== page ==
A portrait of a drug-addled rock star — based loosely on Kurt Cobain — that’s so deliberately garbled, mundane and unromantic, it makes the “this is your brain on drugs” commercials look like trailers for a Michael Bay film.
Rob Schneider returns for a sequel that’s even louder and lewder than the first film dedicated to lovable loser and male prostitute Deuce. Enjoyment of all this nonsense depends entirely on your tolerance for gross-outs and dick jokes, and whether you find the term “man-whore” funny the 50th time around. The flick employs a strategy of comedy carpet-bombing, and a few gags do find the target.
The plucky Kate Hudson uncovers a horrific secret in the attic of a New Orleans mansion in this clichéd but effective supernatural thriller. The Skeleton Key is the same pseudo-mystical fright show Hollywood has been dishing up for years, but it’s tense, creatively convoluted and skillfully acted.
Based on true events during the end of World War II, this film recounts one of the most daring and successful rescue operations in American history. However, director John Dahl only offers a sturdy but static depiction of patriotic courage. But despite a clumsy setup and flawed character narratives, Dahl redeems the film with the stellar climax, a great piece of cinematic wartime action.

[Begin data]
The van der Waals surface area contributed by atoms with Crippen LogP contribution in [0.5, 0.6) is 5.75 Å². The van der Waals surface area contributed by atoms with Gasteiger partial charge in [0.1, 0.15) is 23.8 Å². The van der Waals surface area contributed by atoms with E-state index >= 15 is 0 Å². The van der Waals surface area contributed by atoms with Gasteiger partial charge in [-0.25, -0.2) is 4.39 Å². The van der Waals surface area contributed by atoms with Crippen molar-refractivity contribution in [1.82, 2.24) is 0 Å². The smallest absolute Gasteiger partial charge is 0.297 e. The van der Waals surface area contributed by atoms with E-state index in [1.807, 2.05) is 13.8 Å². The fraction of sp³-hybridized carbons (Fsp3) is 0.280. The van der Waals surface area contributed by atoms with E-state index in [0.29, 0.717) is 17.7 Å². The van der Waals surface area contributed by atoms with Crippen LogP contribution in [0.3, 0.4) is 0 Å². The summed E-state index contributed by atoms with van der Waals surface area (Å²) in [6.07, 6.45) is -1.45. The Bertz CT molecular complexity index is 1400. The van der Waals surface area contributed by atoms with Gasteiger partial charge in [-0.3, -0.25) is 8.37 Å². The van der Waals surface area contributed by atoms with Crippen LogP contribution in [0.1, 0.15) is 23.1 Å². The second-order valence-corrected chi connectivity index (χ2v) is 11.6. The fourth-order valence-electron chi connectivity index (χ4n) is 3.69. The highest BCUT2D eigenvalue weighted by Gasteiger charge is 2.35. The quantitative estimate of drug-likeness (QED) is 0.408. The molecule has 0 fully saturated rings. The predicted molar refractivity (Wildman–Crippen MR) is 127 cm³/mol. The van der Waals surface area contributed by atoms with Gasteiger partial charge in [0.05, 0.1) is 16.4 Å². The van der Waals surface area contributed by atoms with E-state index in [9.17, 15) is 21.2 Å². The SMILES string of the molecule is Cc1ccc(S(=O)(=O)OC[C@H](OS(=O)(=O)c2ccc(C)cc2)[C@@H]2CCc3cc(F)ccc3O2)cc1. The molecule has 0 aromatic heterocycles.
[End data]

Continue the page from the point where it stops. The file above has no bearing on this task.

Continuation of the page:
Jacques Audiard delivers a stylishly chilly re-imagination of James Toback’s 1978 film, Fingers. Darker, more ambiguous and, well, French, it bristles with intimate energy. Romain Duris stars as Tom, a crooked real estate broker and thug. Discontent with his violent life, he struggles to leave the low life behind and become a concert pianist. A flawed man in search of his heart and soul, he proves to be his own worst enemy. Engaging and suspenseful, the film rises above its art-house pretensions to deliver an affecting portrait of contradiction. How very French.
Yet another set-in-Detroit, shot-in-Canada action flick, Four Brothers tells the tale of a group of interracial, adopted siblings who set out to avenge their saintly mother’s death. A couple of strong performances can’t make up for director John Singleton’s confused approach to the material.
Don’t be confused by the fruit names — these are not sherbets. They combine fruit purees with butterfat to produce that rich taste and velvety texture that only cream can bestow. Nonfruit ice creams are equally inspired. The array of Mediterranean and European pastries is vast and changes daily. Shatila has a few nonsweet offerings, and they are quite tasty, not also-rans at all: sausage rolls, a tangy and flaky spinach pie and tiny star-shaped cheese pastries. Shatila’s high-ceilinged space is filled with customers sipping coffee or raw fruit juices, busting their diets, and enjoying the air-conditioning.